A typical approach to project planning is to break down the problem into smaller tasks, estimate them individually, and then sum up the estimations in order to come with total project duration. The hidden assumption is that variability of estimations is symmetric and cancels out.
This might be true if we keep estimates to ourselves. But if we use estimates also for project management (i.e. expecting people to keep their "promises") human psychology kicks in and actual variability of task duration looks more like this.
Or put in words, tasks seldom finish early while they are often late.
This phenomenon is due to Parkinson's law which states that
work expands so as to fill the time available for its completion.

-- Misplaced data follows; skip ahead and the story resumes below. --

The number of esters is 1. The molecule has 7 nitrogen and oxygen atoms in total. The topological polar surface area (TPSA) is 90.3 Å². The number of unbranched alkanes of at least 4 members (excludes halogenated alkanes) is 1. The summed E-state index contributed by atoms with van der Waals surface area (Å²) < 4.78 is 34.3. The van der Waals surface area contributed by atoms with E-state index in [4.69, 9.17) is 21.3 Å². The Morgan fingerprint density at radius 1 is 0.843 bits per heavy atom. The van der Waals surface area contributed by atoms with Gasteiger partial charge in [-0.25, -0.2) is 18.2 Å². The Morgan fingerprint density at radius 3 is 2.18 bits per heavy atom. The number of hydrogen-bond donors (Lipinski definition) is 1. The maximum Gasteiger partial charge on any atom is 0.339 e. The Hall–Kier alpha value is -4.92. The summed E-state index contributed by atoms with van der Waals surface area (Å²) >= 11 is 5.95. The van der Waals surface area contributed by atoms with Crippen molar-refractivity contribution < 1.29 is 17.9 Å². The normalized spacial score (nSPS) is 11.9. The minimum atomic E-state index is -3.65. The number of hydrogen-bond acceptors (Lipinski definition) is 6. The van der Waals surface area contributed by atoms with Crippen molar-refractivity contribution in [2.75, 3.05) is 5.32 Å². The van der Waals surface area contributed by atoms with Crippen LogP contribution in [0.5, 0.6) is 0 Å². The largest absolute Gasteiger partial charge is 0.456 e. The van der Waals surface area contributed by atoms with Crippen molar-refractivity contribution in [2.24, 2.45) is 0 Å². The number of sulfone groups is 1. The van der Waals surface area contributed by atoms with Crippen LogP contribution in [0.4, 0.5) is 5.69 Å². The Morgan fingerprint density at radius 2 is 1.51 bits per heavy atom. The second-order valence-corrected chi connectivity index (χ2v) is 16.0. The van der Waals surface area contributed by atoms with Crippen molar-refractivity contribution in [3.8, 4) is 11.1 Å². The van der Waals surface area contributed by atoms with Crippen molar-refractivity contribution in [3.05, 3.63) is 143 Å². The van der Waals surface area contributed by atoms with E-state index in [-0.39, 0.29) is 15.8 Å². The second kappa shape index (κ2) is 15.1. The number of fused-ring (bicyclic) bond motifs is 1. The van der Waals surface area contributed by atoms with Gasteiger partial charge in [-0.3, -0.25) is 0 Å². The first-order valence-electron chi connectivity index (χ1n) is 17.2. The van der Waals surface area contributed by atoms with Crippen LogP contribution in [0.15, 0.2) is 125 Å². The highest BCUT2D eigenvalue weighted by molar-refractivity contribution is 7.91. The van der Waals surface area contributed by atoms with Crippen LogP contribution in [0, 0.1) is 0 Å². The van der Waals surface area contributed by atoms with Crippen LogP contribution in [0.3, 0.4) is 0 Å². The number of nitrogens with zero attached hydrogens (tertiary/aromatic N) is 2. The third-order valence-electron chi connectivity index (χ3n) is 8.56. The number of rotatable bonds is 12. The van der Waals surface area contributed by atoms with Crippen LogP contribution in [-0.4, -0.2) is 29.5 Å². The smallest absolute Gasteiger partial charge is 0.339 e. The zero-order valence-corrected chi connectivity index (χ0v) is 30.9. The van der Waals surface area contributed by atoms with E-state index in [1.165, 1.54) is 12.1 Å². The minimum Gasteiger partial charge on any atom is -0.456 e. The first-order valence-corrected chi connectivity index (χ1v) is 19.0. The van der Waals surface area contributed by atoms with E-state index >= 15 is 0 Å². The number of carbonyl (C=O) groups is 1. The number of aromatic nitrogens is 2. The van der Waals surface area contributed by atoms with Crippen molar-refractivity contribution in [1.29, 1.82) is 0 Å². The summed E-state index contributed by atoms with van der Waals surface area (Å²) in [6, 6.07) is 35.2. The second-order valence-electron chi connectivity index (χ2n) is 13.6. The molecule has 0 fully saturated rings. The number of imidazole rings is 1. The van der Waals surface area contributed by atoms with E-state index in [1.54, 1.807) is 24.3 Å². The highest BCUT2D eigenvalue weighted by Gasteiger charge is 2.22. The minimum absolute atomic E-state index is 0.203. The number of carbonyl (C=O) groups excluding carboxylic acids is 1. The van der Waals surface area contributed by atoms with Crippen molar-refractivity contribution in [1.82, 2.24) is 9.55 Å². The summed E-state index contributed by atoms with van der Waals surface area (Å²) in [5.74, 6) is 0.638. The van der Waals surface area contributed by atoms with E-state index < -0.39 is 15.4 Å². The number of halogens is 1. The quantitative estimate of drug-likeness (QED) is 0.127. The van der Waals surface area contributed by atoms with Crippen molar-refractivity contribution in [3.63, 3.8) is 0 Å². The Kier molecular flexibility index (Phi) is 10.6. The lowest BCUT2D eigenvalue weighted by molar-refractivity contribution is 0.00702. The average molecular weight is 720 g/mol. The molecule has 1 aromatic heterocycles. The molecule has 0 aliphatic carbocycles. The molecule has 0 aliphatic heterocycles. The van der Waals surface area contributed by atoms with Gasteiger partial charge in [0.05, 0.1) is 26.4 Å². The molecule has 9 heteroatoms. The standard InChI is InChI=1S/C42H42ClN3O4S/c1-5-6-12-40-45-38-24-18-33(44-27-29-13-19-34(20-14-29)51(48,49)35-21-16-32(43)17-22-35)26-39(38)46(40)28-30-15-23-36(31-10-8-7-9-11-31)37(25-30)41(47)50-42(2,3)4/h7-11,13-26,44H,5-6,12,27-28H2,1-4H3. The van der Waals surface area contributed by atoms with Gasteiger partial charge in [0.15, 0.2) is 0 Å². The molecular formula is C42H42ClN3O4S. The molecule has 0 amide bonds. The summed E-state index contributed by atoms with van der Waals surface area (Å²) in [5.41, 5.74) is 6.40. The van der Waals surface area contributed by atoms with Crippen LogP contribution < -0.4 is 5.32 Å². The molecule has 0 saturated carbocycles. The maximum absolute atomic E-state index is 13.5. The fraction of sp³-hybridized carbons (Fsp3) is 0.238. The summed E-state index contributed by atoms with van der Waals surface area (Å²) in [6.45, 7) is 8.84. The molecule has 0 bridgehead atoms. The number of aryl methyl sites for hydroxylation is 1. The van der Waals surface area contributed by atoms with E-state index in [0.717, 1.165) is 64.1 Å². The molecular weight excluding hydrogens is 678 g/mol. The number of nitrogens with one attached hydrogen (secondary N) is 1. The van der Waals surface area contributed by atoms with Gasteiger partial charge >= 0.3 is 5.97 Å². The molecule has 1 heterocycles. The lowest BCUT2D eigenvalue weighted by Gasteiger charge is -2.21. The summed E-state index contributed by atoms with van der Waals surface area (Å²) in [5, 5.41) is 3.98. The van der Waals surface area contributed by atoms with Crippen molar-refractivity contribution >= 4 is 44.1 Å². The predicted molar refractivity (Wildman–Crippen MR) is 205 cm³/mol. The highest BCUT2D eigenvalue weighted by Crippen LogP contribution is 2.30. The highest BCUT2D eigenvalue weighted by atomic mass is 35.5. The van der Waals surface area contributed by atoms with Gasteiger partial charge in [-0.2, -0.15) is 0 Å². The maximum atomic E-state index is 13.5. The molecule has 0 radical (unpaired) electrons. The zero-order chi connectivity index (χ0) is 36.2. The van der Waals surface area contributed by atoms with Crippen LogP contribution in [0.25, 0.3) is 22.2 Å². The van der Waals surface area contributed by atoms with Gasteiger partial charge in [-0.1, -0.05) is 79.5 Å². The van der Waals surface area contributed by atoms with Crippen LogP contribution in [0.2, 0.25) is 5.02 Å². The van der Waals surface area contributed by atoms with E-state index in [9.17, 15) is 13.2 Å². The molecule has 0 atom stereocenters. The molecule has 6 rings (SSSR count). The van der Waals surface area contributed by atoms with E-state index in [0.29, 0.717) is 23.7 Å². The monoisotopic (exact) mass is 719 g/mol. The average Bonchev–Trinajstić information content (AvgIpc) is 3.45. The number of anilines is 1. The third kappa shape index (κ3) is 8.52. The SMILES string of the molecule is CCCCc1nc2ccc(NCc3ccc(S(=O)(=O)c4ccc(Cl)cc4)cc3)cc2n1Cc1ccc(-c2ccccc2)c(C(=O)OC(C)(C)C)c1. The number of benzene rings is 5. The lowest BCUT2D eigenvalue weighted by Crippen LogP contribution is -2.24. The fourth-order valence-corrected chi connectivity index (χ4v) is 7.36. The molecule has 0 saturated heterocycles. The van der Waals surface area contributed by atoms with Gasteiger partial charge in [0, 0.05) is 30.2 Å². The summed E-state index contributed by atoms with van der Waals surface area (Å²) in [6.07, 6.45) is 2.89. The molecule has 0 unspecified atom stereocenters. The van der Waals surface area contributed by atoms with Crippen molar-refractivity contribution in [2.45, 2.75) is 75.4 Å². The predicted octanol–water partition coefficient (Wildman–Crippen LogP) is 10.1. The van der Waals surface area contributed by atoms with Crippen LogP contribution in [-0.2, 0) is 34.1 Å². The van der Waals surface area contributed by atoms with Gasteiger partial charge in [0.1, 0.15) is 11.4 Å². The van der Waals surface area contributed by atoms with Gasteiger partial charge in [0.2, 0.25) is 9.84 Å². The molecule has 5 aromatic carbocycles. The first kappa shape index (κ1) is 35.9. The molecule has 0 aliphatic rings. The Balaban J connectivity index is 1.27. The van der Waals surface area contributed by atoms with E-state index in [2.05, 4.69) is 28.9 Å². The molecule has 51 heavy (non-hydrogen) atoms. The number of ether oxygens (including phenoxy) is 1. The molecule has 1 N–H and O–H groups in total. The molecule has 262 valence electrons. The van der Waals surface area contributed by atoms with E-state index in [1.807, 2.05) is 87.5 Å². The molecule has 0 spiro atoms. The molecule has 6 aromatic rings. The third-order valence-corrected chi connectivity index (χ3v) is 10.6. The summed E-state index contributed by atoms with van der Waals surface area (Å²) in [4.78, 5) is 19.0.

One interesting corollary that follows from this observation is that estimates are not only a waste, but actually harmful since they prolong the project duration!
An estimate protects people from project pressure at first, but then returns as a boomerang only to strike people in their heads once the task is taking longer than estimated. My suggestion to project managers would therefore be to abandon estimations altogether and come with better ways to plan and manage projects.